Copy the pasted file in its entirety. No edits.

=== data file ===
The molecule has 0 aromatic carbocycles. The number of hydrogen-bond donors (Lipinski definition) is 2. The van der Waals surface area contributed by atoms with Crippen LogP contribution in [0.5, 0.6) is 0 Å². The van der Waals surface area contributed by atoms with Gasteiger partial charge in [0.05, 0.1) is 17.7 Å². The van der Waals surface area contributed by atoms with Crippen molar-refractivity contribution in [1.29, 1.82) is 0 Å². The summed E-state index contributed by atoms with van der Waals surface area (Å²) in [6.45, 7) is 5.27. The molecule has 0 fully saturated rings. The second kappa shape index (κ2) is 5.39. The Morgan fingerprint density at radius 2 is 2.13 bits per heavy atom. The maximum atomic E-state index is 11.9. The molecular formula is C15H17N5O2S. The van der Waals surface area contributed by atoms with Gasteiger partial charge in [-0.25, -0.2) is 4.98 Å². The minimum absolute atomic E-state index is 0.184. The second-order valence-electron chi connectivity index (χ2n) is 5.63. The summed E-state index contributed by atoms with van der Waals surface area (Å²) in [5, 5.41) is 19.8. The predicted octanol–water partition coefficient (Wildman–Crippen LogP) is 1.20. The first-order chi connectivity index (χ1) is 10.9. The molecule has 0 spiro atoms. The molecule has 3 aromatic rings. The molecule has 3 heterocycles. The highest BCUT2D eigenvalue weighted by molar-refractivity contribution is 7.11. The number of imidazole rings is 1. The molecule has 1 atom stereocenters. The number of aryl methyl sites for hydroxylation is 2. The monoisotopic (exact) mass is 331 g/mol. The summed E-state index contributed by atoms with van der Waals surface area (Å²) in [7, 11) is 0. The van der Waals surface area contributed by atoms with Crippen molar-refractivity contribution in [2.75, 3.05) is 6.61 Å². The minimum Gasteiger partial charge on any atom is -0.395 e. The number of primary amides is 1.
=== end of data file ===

The molecule has 0 aromatic carbocycles. The number of hydrogen-bond donors (Lipinski definition) is 2. The van der Waals surface area contributed by atoms with Crippen LogP contribution in [0.5, 0.6) is 0 Å². The van der Waals surface area contributed by atoms with Gasteiger partial charge in [0.05, 0.1) is 17.7 Å². The van der Waals surface area contributed by atoms with Crippen molar-refractivity contribution in [1.29, 1.82) is 0 Å². The summed E-state index contributed by atoms with van der Waals surface area (Å²) in [6.45, 7) is 5.27. The molecule has 0 fully saturated rings. The second kappa shape index (κ2) is 5.39. The Morgan fingerprint density at radius 2 is 2.13 bits per heavy atom. The maximum atomic E-state index is 11.9. The molecular formula is C15H17N5O2S. The van der Waals surface area contributed by atoms with Gasteiger partial charge in [-0.25, -0.2) is 4.98 Å². The minimum absolute atomic E-state index is 0.184. The second-order valence-electron chi connectivity index (χ2n) is 5.63. The summed E-state index contributed by atoms with van der Waals surface area (Å²) in [5, 5.41) is 19.8. The predicted octanol–water partition coefficient (Wildman–Crippen LogP) is 1.20. The first-order chi connectivity index (χ1) is 10.9. The molecule has 0 spiro atoms. The molecule has 3 aromatic rings. The molecule has 3 heterocycles. The highest BCUT2D eigenvalue weighted by molar-refractivity contribution is 7.11. The number of imidazole rings is 1. The molecule has 1 atom stereocenters. The number of aryl methyl sites for hydroxylation is 2. The monoisotopic (exact) mass is 331 g/mol. The summed E-state index contributed by atoms with van der Waals surface area (Å²) in [7, 11) is 0. The van der Waals surface area contributed by atoms with Crippen molar-refractivity contribution in [2.75, 3.05) is 6.61 Å². The minimum Gasteiger partial charge on any atom is -0.395 e. The number of primary amides is 1.